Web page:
The Donald Trump presidential transition explained

Donald Trump celebrates (Reuters)
Donald Trump celebrates (Reuters)

Whether you like it or not, New York's billionaire businessman Donald Trump is set to become the next US President.

So what happens now?

Well there's more to a White House transition than just a change in furniture. First of all, the President-elect will meet with current President Barack Obama. This is a long-standing tradition, with the official handshake between the two men set to take place on Friday (NZ time).

Mr Obama told media on Thursday he's instructed his team to follow the example set by his predecessor, George W Bush, eight years ago.

But it doesn't stop there, as Mr Trump and his team then have the mammoth task of vetting candidates for more than 4000 government jobs. These include powerful Cabinet positions, like Secretary of State - a job formerly held by Hillary Clinton.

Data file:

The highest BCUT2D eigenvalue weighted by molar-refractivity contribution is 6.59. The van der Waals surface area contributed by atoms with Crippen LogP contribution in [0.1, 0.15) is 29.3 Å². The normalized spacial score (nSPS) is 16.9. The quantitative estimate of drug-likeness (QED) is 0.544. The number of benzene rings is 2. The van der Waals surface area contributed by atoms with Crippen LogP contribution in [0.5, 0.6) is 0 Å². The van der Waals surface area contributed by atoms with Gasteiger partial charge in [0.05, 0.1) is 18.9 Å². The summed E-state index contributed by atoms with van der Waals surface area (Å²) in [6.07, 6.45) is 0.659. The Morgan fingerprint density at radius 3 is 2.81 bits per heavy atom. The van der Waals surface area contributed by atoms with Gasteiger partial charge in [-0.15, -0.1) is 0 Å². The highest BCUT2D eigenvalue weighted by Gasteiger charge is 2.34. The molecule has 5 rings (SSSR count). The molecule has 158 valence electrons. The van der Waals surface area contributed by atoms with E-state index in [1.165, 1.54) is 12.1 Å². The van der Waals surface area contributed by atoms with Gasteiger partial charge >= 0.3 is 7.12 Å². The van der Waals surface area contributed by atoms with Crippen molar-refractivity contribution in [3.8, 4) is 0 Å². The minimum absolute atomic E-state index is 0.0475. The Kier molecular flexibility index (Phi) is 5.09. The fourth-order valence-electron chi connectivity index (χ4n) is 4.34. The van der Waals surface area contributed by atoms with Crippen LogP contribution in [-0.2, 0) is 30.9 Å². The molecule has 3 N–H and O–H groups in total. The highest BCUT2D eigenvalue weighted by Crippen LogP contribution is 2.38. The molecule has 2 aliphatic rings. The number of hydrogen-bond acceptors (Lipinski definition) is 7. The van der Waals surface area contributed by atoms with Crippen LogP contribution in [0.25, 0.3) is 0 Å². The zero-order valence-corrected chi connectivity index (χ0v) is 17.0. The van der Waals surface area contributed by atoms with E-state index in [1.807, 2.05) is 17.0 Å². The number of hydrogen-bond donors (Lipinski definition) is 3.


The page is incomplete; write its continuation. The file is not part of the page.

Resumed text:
Early predictions indicate that Mr Trump is set to choose former New York Mayor Rudy Giuliani as his Attorney-General. He's been a vocal supporter of the business tycoon, and even spoke of his admiration at the Republican convention, saying Mr Trump was the leader America needed.

But those changes won't, and can't, be made alone.

Both Ms Clinton and Mr Trump were already required to assemble 'transition councils' by June this year. 

Mr Trump's team reportedly has more than 100 staff, led by New Jersey Governor Chris Christie. The transition team will also work closely with Congress on policy specifics around some of Mr Trump's campaign promises, including the controversial wall between the US and Mexico.

Now after all that's been taken care of, Mr Trump will then become inaugurated on January 20, when he will officially become the 45th President of the US and move into the White House.